John Baron – 2022 Speech on NATO and International Security

The speech made by John Baron, the Conservative MP for Basildon and Billericay, in the House of Commons on 19 May 2022.

Let me start by commending the Secretary of State and his Front-Bench team for their leadership on Ukraine. I also commend those on both Front Benches for their contributions to the debate. Indeed, I commend all the contributions. This is important, because if we are to move the dial on this issue when it comes to defence spending, it will require collaboration on a cross-party basis. We should not underestimate the importance of that if we are to convince the country that we need to spend more on defence. As we all know, the defence of the realm is the first duty of Government. We need our leadership—our respective party leaders—to wake up to that.

Having myself served in the 1980s in Germany, including Berlin, in Northern Ireland and with the United Nations elsewhere, I think we are all very much in agreement in wanting to commend the men and women serving in our armed forces—now and in the past—who have been prepared, and are prepared, to put their lives on the line and make the ultimate sacrifice in the defence of the liberties that we enjoy in this country today.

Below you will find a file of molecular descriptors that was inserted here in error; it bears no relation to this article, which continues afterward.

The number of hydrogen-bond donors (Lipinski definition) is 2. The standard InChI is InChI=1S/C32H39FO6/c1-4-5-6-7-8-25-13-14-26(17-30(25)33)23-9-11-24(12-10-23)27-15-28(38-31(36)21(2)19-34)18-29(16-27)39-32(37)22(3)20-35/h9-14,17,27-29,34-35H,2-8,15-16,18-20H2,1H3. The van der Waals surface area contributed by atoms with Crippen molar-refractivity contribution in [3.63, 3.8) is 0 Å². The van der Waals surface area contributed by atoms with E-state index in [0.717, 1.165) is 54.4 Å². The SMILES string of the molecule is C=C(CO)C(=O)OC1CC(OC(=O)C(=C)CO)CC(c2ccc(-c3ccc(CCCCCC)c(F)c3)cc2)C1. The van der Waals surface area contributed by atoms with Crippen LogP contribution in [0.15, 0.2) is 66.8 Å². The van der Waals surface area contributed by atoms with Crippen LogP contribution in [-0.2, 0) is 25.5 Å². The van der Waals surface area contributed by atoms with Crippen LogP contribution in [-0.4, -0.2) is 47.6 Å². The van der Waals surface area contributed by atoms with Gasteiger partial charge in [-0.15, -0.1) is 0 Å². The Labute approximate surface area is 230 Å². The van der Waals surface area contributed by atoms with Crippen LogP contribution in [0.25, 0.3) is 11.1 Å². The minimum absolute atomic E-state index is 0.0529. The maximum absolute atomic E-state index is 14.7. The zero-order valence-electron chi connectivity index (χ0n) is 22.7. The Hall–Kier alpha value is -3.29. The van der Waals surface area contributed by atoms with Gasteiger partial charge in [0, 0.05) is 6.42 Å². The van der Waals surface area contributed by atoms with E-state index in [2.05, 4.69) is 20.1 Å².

As some colleagues have already mentioned, the invasion of Ukraine is a wake-up call. It has, perhaps, given NATO a fresh purpose, and it has certainly reminded NATO of its original purpose. I would contend that for too long the west has been complacent. At the end of the cold war, we believed that the very concept of democracy would sweep the field. Everything was right about it: who could argue against it? However, democracy is a fragile concept; we need only look at what happened on Capitol Hill in the United States a few years ago to be reminded of that fact. Democracy needs nurturing; it needs encouraging; it needs defending. That was brought into sharp contrast by the recent vote in the United Nations when more than half the world’s population, as represented by their Governments, failed to condemn the invasion of Ukraine. It is a stark lesson that perhaps, with the coming of the new cold war, we need to resource properly —and, I would argue, spend more on—both our hard and soft power capabilities in order to win the argument.